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Wesley, Samuel, the son of Rev. John Wesley and the father of John and Charles Wesley, was born in 1662. While an academy student Wesley expected to enter the ministry of the Dissenters. The change in his opinions was a little remarkable. Some one had written severely against the Dissenters, and Mr. Samuel Wesley was appointed to reply. This led him to a course of reading which in the end resulted differently from what was expected. He left the Dissenters and attached himself to the Established Church. Entering Exeter College, Oxford, as a servitor, he was graduated in 1688. Ordained soon after, he served as curate in several places. In 1696 he dedicated his Life of Christ, an Heroic Poem, to Queen Mary, who presented him with the living at Epworth, where he remained until his death, April 22, 1735. In 1689, he married Susanna Annesley, whose fame has gone wherever Christian motherhood is honored. They had nineteen children, nine of whom died in infancy. He published The Old and New Testaments Attempted in Verse in 1716, and had just finished at the time of his death a volume of learned Dissertations on the Book of Job. His oldest son, Samuel Wesley, Jr., was also a hymn writer of some note. On December 1, 1730, he wrote the following: "I hear my son John has the honor of being styled 'the father of the holy club.' If it be so, I must be the grandfather of it; and I need not say that I had rather any of my sons should be so dignified and distinguished than to have the title of 'His Holiness.'"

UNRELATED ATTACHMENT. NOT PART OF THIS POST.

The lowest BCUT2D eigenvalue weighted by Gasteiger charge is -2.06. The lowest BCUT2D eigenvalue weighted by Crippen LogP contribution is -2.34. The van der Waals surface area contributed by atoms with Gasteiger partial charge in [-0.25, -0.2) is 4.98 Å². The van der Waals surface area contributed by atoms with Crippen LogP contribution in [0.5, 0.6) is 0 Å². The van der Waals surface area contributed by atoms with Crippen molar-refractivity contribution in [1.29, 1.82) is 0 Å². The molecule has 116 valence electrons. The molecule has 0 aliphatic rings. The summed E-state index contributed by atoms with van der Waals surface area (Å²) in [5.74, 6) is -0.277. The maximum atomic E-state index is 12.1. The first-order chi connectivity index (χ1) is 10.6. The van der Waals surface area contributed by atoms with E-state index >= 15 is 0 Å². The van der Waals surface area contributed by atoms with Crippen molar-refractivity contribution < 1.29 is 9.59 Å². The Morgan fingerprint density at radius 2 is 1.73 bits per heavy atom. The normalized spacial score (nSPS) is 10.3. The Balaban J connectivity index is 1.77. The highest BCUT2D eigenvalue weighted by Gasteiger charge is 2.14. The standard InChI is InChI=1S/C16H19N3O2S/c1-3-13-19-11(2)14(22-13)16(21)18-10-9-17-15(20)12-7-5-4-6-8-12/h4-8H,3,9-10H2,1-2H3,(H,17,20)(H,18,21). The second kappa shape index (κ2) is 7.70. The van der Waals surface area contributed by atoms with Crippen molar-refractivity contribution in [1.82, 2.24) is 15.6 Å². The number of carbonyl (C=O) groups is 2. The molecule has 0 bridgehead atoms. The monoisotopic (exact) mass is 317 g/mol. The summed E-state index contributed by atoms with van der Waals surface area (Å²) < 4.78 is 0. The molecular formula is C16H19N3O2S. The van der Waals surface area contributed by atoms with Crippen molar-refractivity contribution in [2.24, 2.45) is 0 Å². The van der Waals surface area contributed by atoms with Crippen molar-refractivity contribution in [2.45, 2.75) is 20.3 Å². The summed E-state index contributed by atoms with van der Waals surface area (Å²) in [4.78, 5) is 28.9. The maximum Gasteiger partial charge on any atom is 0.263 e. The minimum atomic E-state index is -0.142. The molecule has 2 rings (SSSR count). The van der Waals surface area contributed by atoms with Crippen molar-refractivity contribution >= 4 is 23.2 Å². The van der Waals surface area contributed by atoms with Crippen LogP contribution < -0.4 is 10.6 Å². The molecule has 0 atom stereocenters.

Behold the Saviour of mankind 142
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